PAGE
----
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Fit is a Financial Issue Too (Guest Post)


I’ve been trying to be mindful of my evolving privilege this year as my beloved and I enjoy a second year of both of us having full time employment. One thing that struck me over the past year is the privilege of pursuing my fitness goals is directly tied to how much money we make.

One example is registering in the Kincardine Women’s Triathlon. Great event, registration opens January 1 at 10am EST. You need a credit card to register and I think I remember it being $140 or so. Not a bad price but also smack dab in the middle of holiday spending. There’s the gas and access to a car to get to Kincardine and hotel stay not to mention wetsuit rentals and perhaps some gear purchases. I think my trip this past year cost me $600. That was registration, hotel & gas split with a friend, dinner the night before and lunch after plus I got a XXL trisuit for $90 and XXL cycling shorts for $40. STEAL of a deal in my size but WOW. That was all from 1 event within driving distance.

I look at my bicycle that I now know I must replace, the frame is bent. I got it on kijiji for $150 and it took grip tape, tires, tubes, a pump, spare tube, a wrench, a tire wrench, water-bottle and holder to be able to go on a 20km ride. That’s $150 just to be road worthy. As the temperature dropped I bought a pair of $20 light tights to go over my shorts, $120 for a fitted fleece jacket, $10 for gloves, $140 for a rain coat. Then there’s the rollers.We got them last year for Christmas for about $250. This fall we got a trainer, same price point. And I am doing lots of this on the cheap, especially the clothes for my top half, they aren’t cycling gear, they are multipurpose and I wear them even to work.

I got to thinking about the logistical tail of a gym membership to swim $40 a month. Goggles, a training suit every 6 months or so, running shoes, a really good bra. I can hear the old school till cha-chinging away. I’m not resentful, I’m thankful I can do this but there come a point when you realize that no one living in poverty could swing this. So no one on minimum wage could invest like this in their fitness and lots of women support themselves and their kids on minimum wage.

From “Poverty is making us sick:a comprehensive survey of health and income in Canada”

Prof. Lightman and his research colleagues Andrew Mitchell and Beth Wilson,
found that the poorest one fifth of Canadians, when compared to the richest twenty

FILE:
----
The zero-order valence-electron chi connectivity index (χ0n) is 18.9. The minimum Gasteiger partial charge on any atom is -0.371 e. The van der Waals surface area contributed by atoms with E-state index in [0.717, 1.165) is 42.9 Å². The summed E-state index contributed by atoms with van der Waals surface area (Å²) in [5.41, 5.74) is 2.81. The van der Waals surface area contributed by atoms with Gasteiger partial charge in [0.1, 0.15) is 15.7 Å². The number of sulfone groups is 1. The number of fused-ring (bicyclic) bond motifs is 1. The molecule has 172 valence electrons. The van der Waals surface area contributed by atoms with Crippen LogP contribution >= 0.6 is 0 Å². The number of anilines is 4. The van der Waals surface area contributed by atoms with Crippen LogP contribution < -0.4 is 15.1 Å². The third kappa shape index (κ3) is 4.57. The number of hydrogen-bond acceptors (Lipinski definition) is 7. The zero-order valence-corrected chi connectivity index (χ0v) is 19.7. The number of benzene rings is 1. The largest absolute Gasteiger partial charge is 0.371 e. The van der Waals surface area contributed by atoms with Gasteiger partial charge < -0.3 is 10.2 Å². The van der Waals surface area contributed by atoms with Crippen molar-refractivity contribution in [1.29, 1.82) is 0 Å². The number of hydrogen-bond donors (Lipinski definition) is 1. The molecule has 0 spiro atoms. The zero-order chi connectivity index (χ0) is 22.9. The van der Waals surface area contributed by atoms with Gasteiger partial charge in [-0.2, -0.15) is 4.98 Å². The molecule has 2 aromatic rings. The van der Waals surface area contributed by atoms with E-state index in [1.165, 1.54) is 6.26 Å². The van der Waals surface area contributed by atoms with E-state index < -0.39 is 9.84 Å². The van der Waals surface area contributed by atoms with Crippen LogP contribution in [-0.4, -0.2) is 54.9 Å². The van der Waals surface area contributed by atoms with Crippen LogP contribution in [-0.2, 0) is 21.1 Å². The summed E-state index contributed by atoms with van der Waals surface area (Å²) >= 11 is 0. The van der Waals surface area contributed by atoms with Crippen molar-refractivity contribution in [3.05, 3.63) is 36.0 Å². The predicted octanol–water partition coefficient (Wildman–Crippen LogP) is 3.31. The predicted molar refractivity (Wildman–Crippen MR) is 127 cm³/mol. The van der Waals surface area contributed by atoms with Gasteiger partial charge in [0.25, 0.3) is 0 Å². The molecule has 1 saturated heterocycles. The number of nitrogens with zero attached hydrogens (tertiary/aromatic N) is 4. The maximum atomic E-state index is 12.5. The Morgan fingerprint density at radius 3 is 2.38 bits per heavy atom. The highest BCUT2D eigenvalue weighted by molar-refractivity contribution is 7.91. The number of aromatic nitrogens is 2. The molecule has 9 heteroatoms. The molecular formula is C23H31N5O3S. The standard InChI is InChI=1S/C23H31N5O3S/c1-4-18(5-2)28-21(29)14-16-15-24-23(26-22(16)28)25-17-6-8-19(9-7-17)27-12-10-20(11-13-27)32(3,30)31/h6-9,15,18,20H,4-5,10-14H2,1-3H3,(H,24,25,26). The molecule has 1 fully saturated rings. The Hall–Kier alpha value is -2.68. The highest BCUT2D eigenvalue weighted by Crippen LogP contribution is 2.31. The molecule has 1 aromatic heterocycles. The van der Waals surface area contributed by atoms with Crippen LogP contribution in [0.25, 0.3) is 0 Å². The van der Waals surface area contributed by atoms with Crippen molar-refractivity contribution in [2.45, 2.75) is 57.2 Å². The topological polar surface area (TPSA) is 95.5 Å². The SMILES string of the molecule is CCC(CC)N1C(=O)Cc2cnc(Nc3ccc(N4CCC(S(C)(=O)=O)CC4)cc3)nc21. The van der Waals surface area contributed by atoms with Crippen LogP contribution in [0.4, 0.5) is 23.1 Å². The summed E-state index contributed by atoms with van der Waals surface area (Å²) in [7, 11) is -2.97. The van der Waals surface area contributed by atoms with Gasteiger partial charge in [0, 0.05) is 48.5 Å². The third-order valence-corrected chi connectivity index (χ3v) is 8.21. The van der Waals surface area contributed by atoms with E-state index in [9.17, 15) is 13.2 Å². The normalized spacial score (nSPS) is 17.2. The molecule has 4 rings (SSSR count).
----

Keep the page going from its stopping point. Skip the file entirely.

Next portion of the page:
percent, have:
•more than double the rate of diabetes and heart disease;
•a sixty percent greater rate of two or
more chronic health conditions;
•more than three times the rate of bronchitis;
•nearly double the rate of arthritis or rheumatism
The poorest fifth of our population face a staggering 358% higher rate of disability
compared to the richest fifth. The poor experience major health inequality in many
other areas, including 128% more mental and behavioural disorders; 95% more
ulcers; 63% more chronic conditions; and 33% more circulatory conditions
It’s not just the gear, it’s having the time to exercise and the network of support I get because I work a 35 hour work week. I know lots of women working 2 or more jobs, no time for working out.
It’s the food too though. I get local, organic, in season produce for $45/week. That same poverty report said that a healthy diet costs 20% more than the cheapest diet. The cheapest diet is 2 L of pop for $0.99 instead of $1/L for dairy or soy milk. It’s instant noodles with powdered flavour 3 for $0.99 because it goes further than the other options. So I can afford low sodium, high fibre, low fat options. I have time to pre-soak and batch cook beans because I don’t spend all my time in paid work.
The feminisation of poverty means that when we think about fit as a feminist issue we have to look at the financial bit too. I’m lucky I can make my health and fitness goals, it’s so much more than body image, motivation, and time.

11 thoughts on “Fit is a Financial Issue Too (Guest Post)

  1. This is such a good post and something that I’ve really been thinking about lately in the context of my own privilege. I’m thinking about next race season and it’s going to be expensive for me to do the races I want to do — not just to register, though there’s that too, but for gear, hotels, transportation. Also, I was at a talk last night about dressing for winter running and, you guessed it, the best gear costs lots of money.

    When you write about food availability and cost it just compounds the issues. It is so difficult to do the recommended things re. diet and physical activity unless you have the funds. And economically depressed areas are also likely to be food deserts, where fresh fruit and veggies just aren’t readily available even if people could afford them. These are pressing social-political-structural issues. Thank you for writing about this.